There are some warnings from other people who have experienced either a coronavirus scare or who caught the virus that if you try to simply find a testing site on your own as opposed to a government service, you might end up falling short of the guidelines for coverage. This is especially important if you’re a temporary resident or don’t have national health insurance in Japan: ALWAYS contact your local government health center to arrange for the testing process. You should be able to find the nearest government health center on the Himawari website listed above.

Lingering Coronavirus Symptoms

Tom doesn’t seem to have any lingering effects from his brush with COVID-19. By and large, scientists believe that people who catch the virus will experience mild to moderate symptoms that will then dissipate after a week or so. However, there are some patients who continue to experience lingering symptoms for weeks or months after they’ve been declared officially virus-free. This phenomenon has been noted in severely-hit countries like the US, and although it especially isn’t the norm here in Japan, it is not unheard of. With so little still known about this new virus, this can be a frightening prospect. Tom even admits that these days, a sniffle or a cough is enough to make him anxious. Even without severe ongoing symptoms, the mental impact of his experience is a lasting one.

Tom especially emphasizes the mental consequences of his illness. Contracting COVID-19, whether you’re living abroad or not, can severely uproot your life. Tom had to stop working, stop buying his own groceries, and even had to live in a hospital for a week. He reflects that his coworkers and bosses were easy-going when he informed him that he might have the virus. They gave him the necessary time off and didn’t require that he work while hospitalized. Still, the fear of a social stigma attached to the coronavirus can truly weigh heavily on recovered patients. Whether or not it becomes serious, there is little doubt that the coronavirus has a heavy impact on the lives of those who catch it.

The New Normal

It’s still hard for even the experts to say many things confidently about a future with the coronavirus. Anthony and Tom both comment on how incredibly different the virus’ affect on its victims can be. Many people are like Tom: they catch what feels like a stubborn cold and have to isolate for a week or two before slowly returning to normal. However, there are many tragic cases like that of Nick Cordero, a healthy Broadway star in his 40s who lost his life after a grueling three month-long coma. And between these two extremes are a myriad of different stories. Is this due to various mutations of the virus? Does it rely on a person’s age, health history, and genetics? Scientists around the world work tirelessly to unravel these important mysteries.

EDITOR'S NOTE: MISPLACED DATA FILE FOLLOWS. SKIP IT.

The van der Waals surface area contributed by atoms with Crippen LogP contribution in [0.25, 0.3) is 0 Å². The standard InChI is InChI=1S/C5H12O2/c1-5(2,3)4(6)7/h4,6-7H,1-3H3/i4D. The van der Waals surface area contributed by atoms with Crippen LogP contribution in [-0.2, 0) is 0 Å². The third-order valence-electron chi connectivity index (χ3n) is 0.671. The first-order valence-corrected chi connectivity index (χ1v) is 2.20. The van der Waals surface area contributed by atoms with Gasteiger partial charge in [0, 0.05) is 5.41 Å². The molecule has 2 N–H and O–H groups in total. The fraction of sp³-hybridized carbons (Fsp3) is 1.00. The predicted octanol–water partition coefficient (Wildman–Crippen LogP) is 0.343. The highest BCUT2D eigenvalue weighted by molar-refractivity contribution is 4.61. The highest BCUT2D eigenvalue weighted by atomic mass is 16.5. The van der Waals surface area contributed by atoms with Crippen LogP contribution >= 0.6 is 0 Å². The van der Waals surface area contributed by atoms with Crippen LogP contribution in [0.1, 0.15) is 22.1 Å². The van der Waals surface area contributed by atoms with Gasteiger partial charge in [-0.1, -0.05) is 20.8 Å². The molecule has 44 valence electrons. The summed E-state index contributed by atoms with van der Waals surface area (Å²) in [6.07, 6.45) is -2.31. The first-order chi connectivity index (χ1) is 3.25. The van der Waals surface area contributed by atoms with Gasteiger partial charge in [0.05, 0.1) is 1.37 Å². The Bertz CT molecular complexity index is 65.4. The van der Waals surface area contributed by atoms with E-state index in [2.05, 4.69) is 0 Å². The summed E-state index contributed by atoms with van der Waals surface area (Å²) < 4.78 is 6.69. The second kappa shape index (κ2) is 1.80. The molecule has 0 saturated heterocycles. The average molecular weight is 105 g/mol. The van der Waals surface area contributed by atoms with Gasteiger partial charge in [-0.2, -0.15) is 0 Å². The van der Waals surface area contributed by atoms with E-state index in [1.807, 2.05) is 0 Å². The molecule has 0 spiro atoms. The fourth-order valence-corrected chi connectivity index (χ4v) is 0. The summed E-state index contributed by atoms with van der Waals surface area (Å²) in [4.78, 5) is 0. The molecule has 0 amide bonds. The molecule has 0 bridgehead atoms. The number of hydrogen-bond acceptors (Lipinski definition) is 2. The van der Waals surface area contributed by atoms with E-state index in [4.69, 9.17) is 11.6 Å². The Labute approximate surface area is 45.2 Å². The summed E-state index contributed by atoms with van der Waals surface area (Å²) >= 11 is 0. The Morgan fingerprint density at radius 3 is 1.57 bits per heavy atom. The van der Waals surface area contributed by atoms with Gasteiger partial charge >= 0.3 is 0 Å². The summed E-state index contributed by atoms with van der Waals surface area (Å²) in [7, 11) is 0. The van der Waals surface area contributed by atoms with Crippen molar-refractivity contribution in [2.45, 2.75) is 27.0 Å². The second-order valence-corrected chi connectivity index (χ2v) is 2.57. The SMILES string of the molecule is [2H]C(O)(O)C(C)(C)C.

It’s important to understand that we are rarely beyond the coronavirus’ reach. Perhaps due to extensive, daily media coverage, COVID-19 might seem like something that happens to a bunch of people on the news. Tom himself never expected to catch it. In fact, he’d barely left his home during the semi-lockdown Tokyo experienced, and only did this once to exercise outside with a friend. The irony of catching COVID-19 the one and only time he ventured outside isn’t lost on him. While this isn’t meant to instill fear, it can certainly be a cautionary tale. In this new normal, we need to stay vigilant and be ready for the scenario of getting infected.

COVID-19 Related Resources in Japan

Here’s a list of bi-lingual resources available in Japan.

  • Japan’s official tourism website, which includes a list of entry bans, an updated national count of infected persons, and information pertaining to medical hotlines and insurance.
  • The translation portal for Himawari’s medical service website. Languages offered: Japanese, Chinese, Korean, and English. As mentioned above, Himawari is a service created by the Tokyo Metropolitan government that assists residents in finding medical care.
  • TELL Japan’s COVID resource list. TELL Japan is an international counselling service.
  • Japan’s official Ministry of Health, Welfare, and Labor English page. This ministry covers a myriad of government services including pension and labor, but they also manage health issues. Their coronavirus page can be found here.
  • Information on Japan’s measures against the coronavirus, as well as updated information about lockdowns and so on, can be found on this website.
  • Japan COVID-19 Coronavirus Tracker. An excellent resource for tracking the spread of COVID-19 across Japan.

Thanks for listening in! Stay healthy, safe, and tuned for the next episode of Tokyo Podcast with Anthony Joh.